The compelling stories of factories that flourish in Brooklyn challenge the notion that manufacturing is dead in America. Workers reveal how their jobs bring not only regular paychecks but meaningful relationships, enhanced self-esteem, and pride in themselves and their products.

No subject could be more important...not only for New York, but for all American cities. This is the most lucid explanation of America's economic self-crippling and the direction to take to overcome it.

Jane Jacobs, Author, The Death and Life of Great American Cities
Synopsis: 

Inside Brooklyn’s industrial lofts and factories, thousands of people are making products that range from chocolate syrup to gargoyles! Made in Brooklyn takes the viewer inside these spaces to talk to workers, to hear their perspectives, and to see them in their work environment-- -making wooden furniture or metal lamps, refining sugar or brewing beer. Not everyone wants to or should work in the service economy, and the documentary clearly calls into question whether or not the typical low level service jobs that analysts many times point to, such as janitorial services, offer the same opportunities to advance and to learn new skills as the manufacturing sector does. It shows how urban planners and policymakers, in their sole reliance on statistics, many times overlook critical empirical data about what is actually happening in cities and calls into question a crucial issue --- can we afford to lose our manufacturing base? By employing numerous immigrants, as well as residents of the entire metropolitan area, these industries can help to overcome ethnic and cultural barriers and continue to foster the “American Dream.”

Reviews

Made in Brooklyn has even more resonance today than it did when first released over a decade ago. Manufacturing clearly matters, and this film shows us how we must nurture it to rebalance, strengthen and sustain our local economies.

Tom Angotti, Professor of Urban Affairs and Planning, Hunter College

A seamless document of urban change that I am happy to use in my classroom again and again. It is accessible and provocative to undergraduate and graduate students alike.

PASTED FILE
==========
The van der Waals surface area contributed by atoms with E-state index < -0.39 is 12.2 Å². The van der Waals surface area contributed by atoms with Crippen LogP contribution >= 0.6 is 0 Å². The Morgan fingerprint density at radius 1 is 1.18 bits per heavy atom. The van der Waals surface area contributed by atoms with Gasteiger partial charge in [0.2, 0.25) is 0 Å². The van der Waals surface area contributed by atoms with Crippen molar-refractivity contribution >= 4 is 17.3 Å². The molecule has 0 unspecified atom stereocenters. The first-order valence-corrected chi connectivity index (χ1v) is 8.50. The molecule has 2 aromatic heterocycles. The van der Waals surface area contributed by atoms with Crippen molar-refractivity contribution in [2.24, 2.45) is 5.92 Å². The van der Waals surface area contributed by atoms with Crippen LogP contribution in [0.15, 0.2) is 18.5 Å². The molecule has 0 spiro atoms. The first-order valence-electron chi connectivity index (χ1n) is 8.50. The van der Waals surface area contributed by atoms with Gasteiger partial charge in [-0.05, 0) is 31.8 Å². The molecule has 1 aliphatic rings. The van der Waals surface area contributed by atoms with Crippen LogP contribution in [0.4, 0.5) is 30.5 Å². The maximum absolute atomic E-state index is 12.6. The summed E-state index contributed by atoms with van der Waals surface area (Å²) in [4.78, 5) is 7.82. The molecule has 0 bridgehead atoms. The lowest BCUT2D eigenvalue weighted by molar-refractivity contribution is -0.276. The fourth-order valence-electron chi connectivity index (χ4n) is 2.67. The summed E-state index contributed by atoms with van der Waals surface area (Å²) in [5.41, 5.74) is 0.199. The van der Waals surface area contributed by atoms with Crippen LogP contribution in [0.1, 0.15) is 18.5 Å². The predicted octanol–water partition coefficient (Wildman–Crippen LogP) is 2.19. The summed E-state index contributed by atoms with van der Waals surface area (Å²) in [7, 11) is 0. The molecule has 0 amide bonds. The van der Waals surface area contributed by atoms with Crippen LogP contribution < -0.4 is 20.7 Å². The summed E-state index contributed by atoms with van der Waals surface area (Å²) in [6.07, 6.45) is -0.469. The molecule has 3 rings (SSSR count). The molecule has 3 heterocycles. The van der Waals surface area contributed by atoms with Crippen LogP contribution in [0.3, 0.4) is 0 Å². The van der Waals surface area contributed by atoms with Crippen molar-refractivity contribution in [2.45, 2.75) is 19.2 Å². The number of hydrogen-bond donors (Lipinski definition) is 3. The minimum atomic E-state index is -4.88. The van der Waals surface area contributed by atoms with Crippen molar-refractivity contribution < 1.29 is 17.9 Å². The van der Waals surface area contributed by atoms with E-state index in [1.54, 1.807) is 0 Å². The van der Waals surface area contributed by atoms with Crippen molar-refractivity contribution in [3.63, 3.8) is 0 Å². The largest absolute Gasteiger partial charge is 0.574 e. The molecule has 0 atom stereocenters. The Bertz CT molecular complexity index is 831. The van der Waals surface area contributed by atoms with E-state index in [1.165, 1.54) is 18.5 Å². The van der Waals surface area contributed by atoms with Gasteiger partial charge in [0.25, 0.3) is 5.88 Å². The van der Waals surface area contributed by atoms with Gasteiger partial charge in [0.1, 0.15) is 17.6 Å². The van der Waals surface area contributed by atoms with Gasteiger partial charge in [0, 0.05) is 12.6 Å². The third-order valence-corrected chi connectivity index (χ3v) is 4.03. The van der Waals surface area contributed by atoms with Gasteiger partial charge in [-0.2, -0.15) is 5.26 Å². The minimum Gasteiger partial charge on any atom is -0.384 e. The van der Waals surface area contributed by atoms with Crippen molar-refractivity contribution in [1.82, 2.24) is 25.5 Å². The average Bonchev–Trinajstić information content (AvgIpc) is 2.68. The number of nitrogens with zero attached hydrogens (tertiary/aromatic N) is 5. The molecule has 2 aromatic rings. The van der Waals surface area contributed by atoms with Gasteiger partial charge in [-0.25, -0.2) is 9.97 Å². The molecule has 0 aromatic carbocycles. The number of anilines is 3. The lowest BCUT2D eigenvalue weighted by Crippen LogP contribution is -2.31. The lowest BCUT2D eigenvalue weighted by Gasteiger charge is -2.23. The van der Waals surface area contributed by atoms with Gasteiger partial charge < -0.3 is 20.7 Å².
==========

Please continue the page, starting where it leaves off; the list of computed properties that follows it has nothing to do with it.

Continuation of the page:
Sharon Zukin, Professor of Sociology, City University of New York

I screened your documentary with admiration. We don't see many films like this, and I wish we did.

Bill Moyers, TV Host, Author

Explodes the myth that service economies are sufficient to sustain metropolitan areas. Manufacturing clearly matters, and it's nice to see that manufacturing, and not just a tree, still grows in Brooklyn.

Michael Peter Smith, Professor of Community Studies, University of California

Though Made In Brooklyn sets out to expose the folly of urban-planning policies that zone manufacturing out of existence, its polemic is only part of its power. Ultimately, the documentary is a love letter to the people who make New York crackle, the individuals who, as Richard Aneiro of the Brooklyn Navy Yard industrial park puts it, "bet everything they have" on "whatever business they're crazy enough to get into." These people (with faces and accents you will never forget) tell how they started businesses that brew beer or design furniture or sculpt gargoyles. Among other benefits, these enterprises keep people off welfare and stabilize troubled neighborhoods. Vicki Feit, who assembles lamps, says, "I never really did good sitting in a classroom, and I love working with my hands." Manufacturing jobs pay more than their service-sector counterparts, and they create three times as many secondary jobs. But even though New York has more than a million people on the dole, city planners have decided that lawyers and bond traders will save the city. Where will the immigrant or the unskilled laborer find work in this brave new service economy? NYU Urban Research Center director Mitchell Moss, a fervid proponent of rezoning industrial spaces for residential use, says: "When you have people earning $100,000 in an office building, you also have people earning $15,000 cleaning that building at night. Filmmaker Isabel Hill told me she felt embarassed for Moss when he said that. Most viewers will want to rezone his face. Criticisms? The film could have acknowledged that sometimes small manufacturer can mean sweatshop. How much do the workers in the film make? Do they get health insurance? Maybe Hill never asked these questions because she was, understandably, won over by the salty good nature of the people in the film--bosses and employees alike--who obviously enjoy their work and each other.

Mark Schoofs, Village Voice